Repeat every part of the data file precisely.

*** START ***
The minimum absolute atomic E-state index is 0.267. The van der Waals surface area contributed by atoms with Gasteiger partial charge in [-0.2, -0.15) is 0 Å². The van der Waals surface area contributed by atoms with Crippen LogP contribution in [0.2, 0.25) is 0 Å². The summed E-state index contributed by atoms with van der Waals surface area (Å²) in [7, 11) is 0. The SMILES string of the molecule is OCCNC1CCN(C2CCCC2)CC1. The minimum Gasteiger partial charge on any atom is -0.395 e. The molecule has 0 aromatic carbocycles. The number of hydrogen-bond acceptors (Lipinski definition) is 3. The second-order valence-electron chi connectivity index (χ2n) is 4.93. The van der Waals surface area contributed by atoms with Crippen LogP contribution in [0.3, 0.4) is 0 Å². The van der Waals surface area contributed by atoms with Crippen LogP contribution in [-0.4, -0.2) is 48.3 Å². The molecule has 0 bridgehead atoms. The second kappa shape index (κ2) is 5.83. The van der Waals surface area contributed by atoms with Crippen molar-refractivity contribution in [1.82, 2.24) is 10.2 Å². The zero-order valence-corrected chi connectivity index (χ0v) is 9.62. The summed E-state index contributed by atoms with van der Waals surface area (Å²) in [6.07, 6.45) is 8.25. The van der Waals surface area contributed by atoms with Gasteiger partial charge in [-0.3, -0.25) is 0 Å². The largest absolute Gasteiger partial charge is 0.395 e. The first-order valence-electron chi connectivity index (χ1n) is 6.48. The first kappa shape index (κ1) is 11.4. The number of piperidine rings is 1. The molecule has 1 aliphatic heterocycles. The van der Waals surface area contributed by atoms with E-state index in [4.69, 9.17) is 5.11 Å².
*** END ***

The minimum absolute atomic E-state index is 0.267. The van der Waals surface area contributed by atoms with Gasteiger partial charge in [-0.2, -0.15) is 0 Å². The van der Waals surface area contributed by atoms with Crippen LogP contribution in [0.2, 0.25) is 0 Å². The summed E-state index contributed by atoms with van der Waals surface area (Å²) in [7, 11) is 0. The SMILES string of the molecule is OCCNC1CCN(C2CCCC2)CC1. The minimum Gasteiger partial charge on any atom is -0.395 e. The molecule has 0 aromatic carbocycles. The number of hydrogen-bond acceptors (Lipinski definition) is 3. The second-order valence-electron chi connectivity index (χ2n) is 4.93. The van der Waals surface area contributed by atoms with Crippen LogP contribution in [0.3, 0.4) is 0 Å². The van der Waals surface area contributed by atoms with Crippen LogP contribution in [-0.4, -0.2) is 48.3 Å². The molecule has 0 bridgehead atoms. The second kappa shape index (κ2) is 5.83. The van der Waals surface area contributed by atoms with Crippen molar-refractivity contribution in [1.82, 2.24) is 10.2 Å². The zero-order valence-corrected chi connectivity index (χ0v) is 9.62. The summed E-state index contributed by atoms with van der Waals surface area (Å²) in [6.07, 6.45) is 8.25. The van der Waals surface area contributed by atoms with Gasteiger partial charge in [-0.3, -0.25) is 0 Å². The largest absolute Gasteiger partial charge is 0.395 e. The first-order valence-electron chi connectivity index (χ1n) is 6.48. The first kappa shape index (κ1) is 11.4. The number of piperidine rings is 1. The molecule has 1 aliphatic heterocycles. The van der Waals surface area contributed by atoms with E-state index in [4.69, 9.17) is 5.11 Å².